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Engine Fire in flight

This is one of the more serious emergencies a pilot has to deal with. Usually the solution is to get on the ground. Autorotation is normally the fastest way to get down.

Ventilating the cabin

If fumes are present in the cabin, it can usually be ventillated by opening windows or doors or both. If a cabin heater is in use, it would normally be turned off to eliminate the chance of bringing in smoke from the engine compartment.

Turning off the electrics

A possibility is that the electrical system is providing the ignition source for the engine fire. If this is suspected, the pilot might elect to turn off the battery and generator.


An autorotation has two useful characteristics here: it's a fast way to descend, and it prepares for the chance that the engine is going to quit due to the fire. If the engine is still running on short final, I would seriously consider a power recovery to a hover, and then a quick landing and evacuation. The power recovery reduces the chance of messing up on the landing, and ending up rolling over in a burning aircraft. That would really spoil your day. Obviously, if the engine quits, you are going to have to do a touchdown autorotation. In this case, the pilot can go ahead and shut off the fuel in order to reduce the chance of fuel spillage on touchdown.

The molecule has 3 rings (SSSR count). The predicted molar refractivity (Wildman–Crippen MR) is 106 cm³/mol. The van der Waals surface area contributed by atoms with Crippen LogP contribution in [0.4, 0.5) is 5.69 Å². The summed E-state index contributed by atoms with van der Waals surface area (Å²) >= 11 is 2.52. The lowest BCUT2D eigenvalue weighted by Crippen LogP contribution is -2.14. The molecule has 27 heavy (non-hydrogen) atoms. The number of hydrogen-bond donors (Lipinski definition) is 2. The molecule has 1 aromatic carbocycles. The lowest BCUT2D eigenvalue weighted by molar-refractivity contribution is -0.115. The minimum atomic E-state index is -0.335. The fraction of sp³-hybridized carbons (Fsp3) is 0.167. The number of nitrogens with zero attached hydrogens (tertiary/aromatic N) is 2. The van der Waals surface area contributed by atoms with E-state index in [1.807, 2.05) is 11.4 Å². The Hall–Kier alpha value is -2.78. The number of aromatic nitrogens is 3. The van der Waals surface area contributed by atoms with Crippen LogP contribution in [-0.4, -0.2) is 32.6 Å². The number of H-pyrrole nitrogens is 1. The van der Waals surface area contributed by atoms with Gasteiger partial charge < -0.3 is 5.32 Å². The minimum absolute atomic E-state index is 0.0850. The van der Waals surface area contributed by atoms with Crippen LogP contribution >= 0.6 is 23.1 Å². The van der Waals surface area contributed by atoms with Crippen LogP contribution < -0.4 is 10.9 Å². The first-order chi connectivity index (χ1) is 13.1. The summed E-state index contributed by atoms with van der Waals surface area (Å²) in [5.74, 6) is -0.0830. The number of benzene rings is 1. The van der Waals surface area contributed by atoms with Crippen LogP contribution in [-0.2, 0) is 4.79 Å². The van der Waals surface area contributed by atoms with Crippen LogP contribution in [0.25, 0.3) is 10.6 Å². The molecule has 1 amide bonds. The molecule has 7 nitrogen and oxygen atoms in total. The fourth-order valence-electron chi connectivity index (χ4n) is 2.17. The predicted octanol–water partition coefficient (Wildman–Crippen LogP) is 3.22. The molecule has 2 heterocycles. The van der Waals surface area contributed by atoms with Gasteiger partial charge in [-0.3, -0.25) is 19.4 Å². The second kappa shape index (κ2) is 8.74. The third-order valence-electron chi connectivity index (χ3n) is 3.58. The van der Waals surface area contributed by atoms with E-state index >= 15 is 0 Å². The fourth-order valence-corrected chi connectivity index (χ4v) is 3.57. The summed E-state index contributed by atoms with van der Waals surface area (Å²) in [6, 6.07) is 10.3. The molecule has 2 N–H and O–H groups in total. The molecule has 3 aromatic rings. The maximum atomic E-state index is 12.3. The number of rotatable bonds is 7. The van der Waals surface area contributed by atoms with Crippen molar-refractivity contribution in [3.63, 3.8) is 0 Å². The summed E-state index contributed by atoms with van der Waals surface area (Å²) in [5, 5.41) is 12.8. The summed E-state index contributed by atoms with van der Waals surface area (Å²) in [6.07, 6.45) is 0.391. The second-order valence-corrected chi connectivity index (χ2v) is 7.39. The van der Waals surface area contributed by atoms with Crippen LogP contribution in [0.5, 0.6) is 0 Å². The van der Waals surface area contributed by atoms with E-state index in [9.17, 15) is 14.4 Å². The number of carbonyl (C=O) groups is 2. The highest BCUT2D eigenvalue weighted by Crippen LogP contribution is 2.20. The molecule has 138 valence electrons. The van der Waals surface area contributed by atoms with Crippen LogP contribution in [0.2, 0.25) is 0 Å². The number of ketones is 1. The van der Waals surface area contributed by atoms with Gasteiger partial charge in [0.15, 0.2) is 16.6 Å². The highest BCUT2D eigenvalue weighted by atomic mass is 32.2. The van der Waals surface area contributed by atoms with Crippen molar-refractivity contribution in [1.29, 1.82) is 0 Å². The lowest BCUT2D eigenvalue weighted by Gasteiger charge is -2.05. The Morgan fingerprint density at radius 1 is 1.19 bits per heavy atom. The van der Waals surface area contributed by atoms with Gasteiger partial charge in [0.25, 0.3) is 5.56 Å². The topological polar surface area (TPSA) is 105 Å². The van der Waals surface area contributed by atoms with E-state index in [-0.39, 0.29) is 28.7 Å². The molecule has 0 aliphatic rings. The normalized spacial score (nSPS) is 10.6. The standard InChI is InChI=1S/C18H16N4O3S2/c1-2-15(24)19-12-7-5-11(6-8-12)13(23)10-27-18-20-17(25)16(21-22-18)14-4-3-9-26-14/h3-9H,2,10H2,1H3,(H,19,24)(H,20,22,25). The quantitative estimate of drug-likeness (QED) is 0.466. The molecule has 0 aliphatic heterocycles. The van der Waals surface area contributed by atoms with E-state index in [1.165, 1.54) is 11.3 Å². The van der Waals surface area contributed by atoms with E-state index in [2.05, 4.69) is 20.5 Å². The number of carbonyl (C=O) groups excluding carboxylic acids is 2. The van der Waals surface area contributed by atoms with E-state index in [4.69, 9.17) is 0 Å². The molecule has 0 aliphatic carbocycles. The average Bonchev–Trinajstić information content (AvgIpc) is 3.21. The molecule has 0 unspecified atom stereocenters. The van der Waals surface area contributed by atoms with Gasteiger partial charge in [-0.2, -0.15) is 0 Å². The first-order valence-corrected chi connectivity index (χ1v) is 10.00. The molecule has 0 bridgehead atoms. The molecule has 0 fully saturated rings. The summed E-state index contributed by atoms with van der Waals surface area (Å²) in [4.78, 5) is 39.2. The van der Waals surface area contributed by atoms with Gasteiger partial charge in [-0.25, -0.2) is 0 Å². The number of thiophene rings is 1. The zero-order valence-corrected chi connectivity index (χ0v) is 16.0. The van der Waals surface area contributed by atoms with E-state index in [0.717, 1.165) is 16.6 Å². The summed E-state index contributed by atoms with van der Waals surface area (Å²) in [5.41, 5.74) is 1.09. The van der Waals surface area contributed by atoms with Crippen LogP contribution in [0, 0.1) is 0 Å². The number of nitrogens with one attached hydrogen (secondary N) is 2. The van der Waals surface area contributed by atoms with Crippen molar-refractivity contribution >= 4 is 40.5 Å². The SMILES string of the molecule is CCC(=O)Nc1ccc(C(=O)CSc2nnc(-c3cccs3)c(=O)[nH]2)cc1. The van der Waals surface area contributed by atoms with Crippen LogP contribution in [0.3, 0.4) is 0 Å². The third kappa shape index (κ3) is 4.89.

So far I have not read a manufacturers aircraft handbook which advocates shutting off the fuel if the engine is still running, but I suppose that if I was at extreme altitude, such that it would take quite a while to land, I might consider turning off the fuel in an attempt to put out the fire. This is a pretty drastic solution, however.


Passengers should be briefed, normally I'd recommend that doors be unlatched, and people should quickly exit the aircraft after touchdown. The pilot should be careful to stress to the passengers that the rotors will be turning, and that people should duck under the main rotor, and avoid walking back toward the tail rotor. I would stay at the controls until the passengers were out from under the rotor disk, to prevent the chance of the rotor disk tipping down and hitting someone. If another crewmember is present, I'd have them escort people away from the helicopter because people are probably panicky, and are likely to run toward a tail rotor even if they have been briefed not to.
Paul Cantrell
paul at copters.com (replace " at " with "@" to email me - this avoids SPAMMERS I hope)

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